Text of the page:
Archive for the General Category

Ubuntu on Lenovo S12 NetBook

Posted in General on August 22, 2010 by jkiparsky

I’ve just installed Ubuntu 10.4 (Lecherous Lemur, or whatever it’s called) on a Lenovo S12 netbook graciously donated by Chris, who’s buggering off to Oregon and leaving all his stuff behind him. The install was not difficult, but since I had to look for the steps of the procedure, I record them here in case anyone else has trouble.
There are no great discoveries here, you should only read on in case you’re having trouble getting Ubuntu onto one of these machines. This may also be applicable to other distributions, but I don’t know enough about them to say. Feel free to try, and let me know if I need to add anything here!

The trouble with installing on the netbook is that there isn’t a CD drive, so you have to install from a USB stick or an external CD drive. I went with the USB stick, since it’s what I had lying around.

1) I emptied the USB drive (copied the contents to my Mac hard drive for safekeeping). I don’t know if clearing off the drive makes a difference, but it doesn’t seem to have hurt at all.

2) Making the USB drive bootable: I turned on the Lenovo, which was running XP, and went to, downloaded and ran the unetbootin program, which magically makes a USB stick into a bootable device with the install of your choice on it. I selected 10.4 (Leperous Limpet) from the menu, and poured a cup of coffee while it fetched the disk image. When it was done, it suggested that I could now restart the machine.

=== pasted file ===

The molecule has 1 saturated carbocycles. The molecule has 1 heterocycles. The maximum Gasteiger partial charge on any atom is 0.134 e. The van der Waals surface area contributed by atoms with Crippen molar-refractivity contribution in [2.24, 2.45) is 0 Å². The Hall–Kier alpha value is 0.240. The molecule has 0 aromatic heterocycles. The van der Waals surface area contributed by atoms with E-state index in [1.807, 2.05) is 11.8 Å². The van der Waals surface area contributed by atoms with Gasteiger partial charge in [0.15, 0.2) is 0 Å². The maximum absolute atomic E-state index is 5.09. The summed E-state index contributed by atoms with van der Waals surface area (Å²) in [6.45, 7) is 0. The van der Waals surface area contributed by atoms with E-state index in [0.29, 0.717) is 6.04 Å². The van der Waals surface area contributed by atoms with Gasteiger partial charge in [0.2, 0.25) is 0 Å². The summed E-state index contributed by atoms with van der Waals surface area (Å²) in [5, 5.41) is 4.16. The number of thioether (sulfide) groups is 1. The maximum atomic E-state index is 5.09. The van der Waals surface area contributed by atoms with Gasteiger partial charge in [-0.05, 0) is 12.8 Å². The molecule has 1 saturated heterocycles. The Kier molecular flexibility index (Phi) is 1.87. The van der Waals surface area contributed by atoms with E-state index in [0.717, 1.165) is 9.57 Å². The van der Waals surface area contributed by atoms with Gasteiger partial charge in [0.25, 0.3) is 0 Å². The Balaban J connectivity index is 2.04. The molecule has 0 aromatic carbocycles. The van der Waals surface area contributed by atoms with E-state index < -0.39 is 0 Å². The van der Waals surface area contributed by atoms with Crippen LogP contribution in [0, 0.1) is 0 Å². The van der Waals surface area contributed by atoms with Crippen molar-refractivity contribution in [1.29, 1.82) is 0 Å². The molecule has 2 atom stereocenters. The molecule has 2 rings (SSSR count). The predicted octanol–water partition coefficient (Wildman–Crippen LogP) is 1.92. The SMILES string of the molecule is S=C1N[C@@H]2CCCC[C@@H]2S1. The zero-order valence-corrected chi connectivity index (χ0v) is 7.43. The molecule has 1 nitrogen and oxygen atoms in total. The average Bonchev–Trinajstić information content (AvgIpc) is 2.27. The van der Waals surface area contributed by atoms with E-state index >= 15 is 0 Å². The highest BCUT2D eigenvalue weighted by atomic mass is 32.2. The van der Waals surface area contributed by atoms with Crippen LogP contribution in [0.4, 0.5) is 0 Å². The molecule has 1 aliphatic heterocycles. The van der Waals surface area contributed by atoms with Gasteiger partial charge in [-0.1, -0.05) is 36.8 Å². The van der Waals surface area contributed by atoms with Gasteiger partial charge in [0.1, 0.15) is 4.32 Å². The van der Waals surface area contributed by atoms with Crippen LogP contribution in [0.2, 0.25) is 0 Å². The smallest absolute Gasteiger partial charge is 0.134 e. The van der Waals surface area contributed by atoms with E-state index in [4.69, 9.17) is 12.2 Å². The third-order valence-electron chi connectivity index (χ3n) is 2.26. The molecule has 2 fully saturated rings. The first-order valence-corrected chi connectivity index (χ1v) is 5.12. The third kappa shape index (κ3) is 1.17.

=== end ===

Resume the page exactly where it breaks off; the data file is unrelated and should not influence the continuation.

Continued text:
Here’s where I missed a step, and where you will likely miss a step, unless you’ve done this before:
I said, sure, restart, and then I continued drinking my coffee. When I looked up, it had booted into XP, as before. This is because I had failed to change the BIOS settings when I restarted the machine.

3) Change the BIOS settings to boot from the USB drive. When the machine begins to set up, you have about a second to hit the F2 key, which lets you into the BIOS setup. If you miss it, you have to restart and pay attention next time. It’ll bring you to a screenful of options. Arrow your way over to “Boot” and arrow down to the name of your USB stick. Now, you’ll assume that you can just select this and save changes and restart, but this is wrong. You have to use the F5 key to move the entry for this device up to the first position in the list, otherwise it’ll start from the first item on the list that it finds. Now you can save and restart (F10).

From here, it’s pretty easy: you’ll see a desktop with an icon labelled “Install Linux”. Start that up, and follow the instructions, then reboot.
You may want to go back into the bios and re-set the boot order, but it won’t make a lot of difference unless you plan on powering up the machine with a flash drive in the USB port.

This got Linux up and running, but I haven’t yet got the drivers for the wireless card. When I find those, I will make a posting about it and link from here.


I never did get the drivers onto that install, because it wound up having trouble even spotting the ethernet cord, so I managed to get some coding tools on it and used it to learn some lisp.
However, I’ve since put Mint 8 on it, and that was able to find and install some drivers at least. Unfortunately, it’s not finding my home network, so there’s more to be done, but there’s something to try. It might just be that drivers are newly available, and if I redo the Ubuntu install, everything will work fine. If that happens, I will update. For the moment, if you’re having trouble with wireless drivers on your netbook, try Mint and see if that works better for you.

Later Still:
installed slackware over the Christmas weekend – thanks Ryan! – but was unable to get anywhere with the configuration, so I installed the netbook remix of 10.04 on a separate partition. This time, it was able to find and install the b43 drivers: I have a netbook that talks to the world. Huzzah.